Ford Model N

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Ford Model N
1907 Ford Model R roadster
Automotive industryFord Motor Company
Also calledFord Model R
Ford Model S
Production1906–1908
13,250 produced
PredecessorFord Model F
SuccessorFord Model T
Car classificationEntry-level car
Car body style2-row Phaeton body
Internal combustion engineStraight-4
Wheelbase84 in (2134 mm)
Automotive designHenry Ford

The Ford Model N was an inexpensive Automobile produced by the Ford Motor Company. It was introduced in 1906 as a successor to the Models A, C and F as the company's inexpensive entry-level line.

The Model N diverged from its predecessors in that it was a front-engine car with a 4-cylinder engine. The 15 Horsepower straight-4 drove the rear wheels via a long shaft. The car had a wheelbase size of 84 in (2134 mm).

A successful model, 7000 cars were made until production ended in 1908. At $500 the car was viewed as highly affordable at the time; by contrast, the high-volume Oldsmobile Oldsmobile Curved Dash went for US$650,[1] Western Tool Works (automobile company)'s Gale Model A was US$500,[2] the Brush Motor Car Company US$485,[3] the Black Motor Company went for as low as $375,[4] and the Success Automobile Manufacturing Company hit the amazingly low US$250.[5]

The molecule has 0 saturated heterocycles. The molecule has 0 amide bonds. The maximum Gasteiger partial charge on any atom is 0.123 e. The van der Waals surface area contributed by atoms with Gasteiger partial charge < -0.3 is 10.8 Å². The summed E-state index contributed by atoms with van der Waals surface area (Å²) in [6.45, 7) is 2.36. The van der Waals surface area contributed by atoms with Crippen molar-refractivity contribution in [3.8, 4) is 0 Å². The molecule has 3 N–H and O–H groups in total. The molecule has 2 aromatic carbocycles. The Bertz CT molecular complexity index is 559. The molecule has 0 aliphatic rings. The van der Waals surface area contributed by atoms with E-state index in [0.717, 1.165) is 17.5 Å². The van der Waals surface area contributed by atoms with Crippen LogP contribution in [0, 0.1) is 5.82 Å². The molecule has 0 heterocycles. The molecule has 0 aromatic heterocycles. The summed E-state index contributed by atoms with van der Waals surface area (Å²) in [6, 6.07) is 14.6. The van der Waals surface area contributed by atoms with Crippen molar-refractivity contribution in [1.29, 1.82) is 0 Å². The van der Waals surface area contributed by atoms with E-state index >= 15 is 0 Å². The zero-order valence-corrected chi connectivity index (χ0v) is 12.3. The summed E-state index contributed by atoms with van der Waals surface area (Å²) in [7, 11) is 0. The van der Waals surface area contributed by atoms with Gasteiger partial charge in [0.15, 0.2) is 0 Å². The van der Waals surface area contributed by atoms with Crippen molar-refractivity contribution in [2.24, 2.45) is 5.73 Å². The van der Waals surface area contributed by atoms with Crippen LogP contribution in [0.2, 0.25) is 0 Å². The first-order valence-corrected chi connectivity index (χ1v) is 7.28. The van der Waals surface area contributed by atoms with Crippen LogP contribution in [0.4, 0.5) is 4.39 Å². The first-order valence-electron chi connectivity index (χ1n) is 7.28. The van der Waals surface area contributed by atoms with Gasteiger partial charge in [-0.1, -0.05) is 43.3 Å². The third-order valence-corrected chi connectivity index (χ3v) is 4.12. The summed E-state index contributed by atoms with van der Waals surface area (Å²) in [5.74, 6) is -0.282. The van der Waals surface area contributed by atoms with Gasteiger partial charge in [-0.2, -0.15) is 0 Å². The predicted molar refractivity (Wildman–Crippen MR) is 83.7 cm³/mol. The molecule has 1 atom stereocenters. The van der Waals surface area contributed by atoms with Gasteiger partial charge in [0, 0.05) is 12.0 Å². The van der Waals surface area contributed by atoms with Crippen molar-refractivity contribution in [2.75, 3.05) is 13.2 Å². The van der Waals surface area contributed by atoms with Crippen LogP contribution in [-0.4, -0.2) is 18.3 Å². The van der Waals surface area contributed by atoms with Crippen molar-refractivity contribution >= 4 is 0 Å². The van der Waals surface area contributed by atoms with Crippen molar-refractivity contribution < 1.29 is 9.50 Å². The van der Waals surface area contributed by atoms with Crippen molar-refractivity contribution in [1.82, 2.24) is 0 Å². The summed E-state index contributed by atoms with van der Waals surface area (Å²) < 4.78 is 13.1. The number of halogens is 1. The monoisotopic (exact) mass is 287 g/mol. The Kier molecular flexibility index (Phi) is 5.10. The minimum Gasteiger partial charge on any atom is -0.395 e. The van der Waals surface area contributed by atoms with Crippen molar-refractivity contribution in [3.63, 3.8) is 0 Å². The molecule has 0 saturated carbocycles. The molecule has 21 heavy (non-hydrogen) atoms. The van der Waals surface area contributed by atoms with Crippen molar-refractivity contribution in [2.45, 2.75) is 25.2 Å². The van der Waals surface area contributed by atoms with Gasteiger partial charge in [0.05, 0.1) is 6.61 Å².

Contents

Model R


The Model R was a higher Trim level of the Model N with a larger body and wheels covered by full Fender (vehicle). An oil lamp was also added, and $150 separated the Model R from the $600 base Model N. The Model R was only produced in 1907, from April through October, and 2500 were sold.

Model S


The Model S was another adaptation of Model N. Ford's last right-hand-steering model,[6] it featured a more modern cowl, with hood and fenders that flowed into full running boards. Another notable difference was the optional extra third "mother-in-law" seat behind the front bench. The basic model sold for $700. Extras such as a convertible top, gas lamps, as well as umbrella holders were available. 3750 cars were sold between 1907 and 1909.

Notes


  1. Clymer, Floyd. Treasury of Early American Automobiles, 1877-1925 (New York: Bonanza Books, 1950), p.32.
  2. Clymer, p.51.
  3. Clymer, p.104.
  4. Clymer, p.61.
  5. Clymer, p.32.
  6. Clymer, p.120.

References

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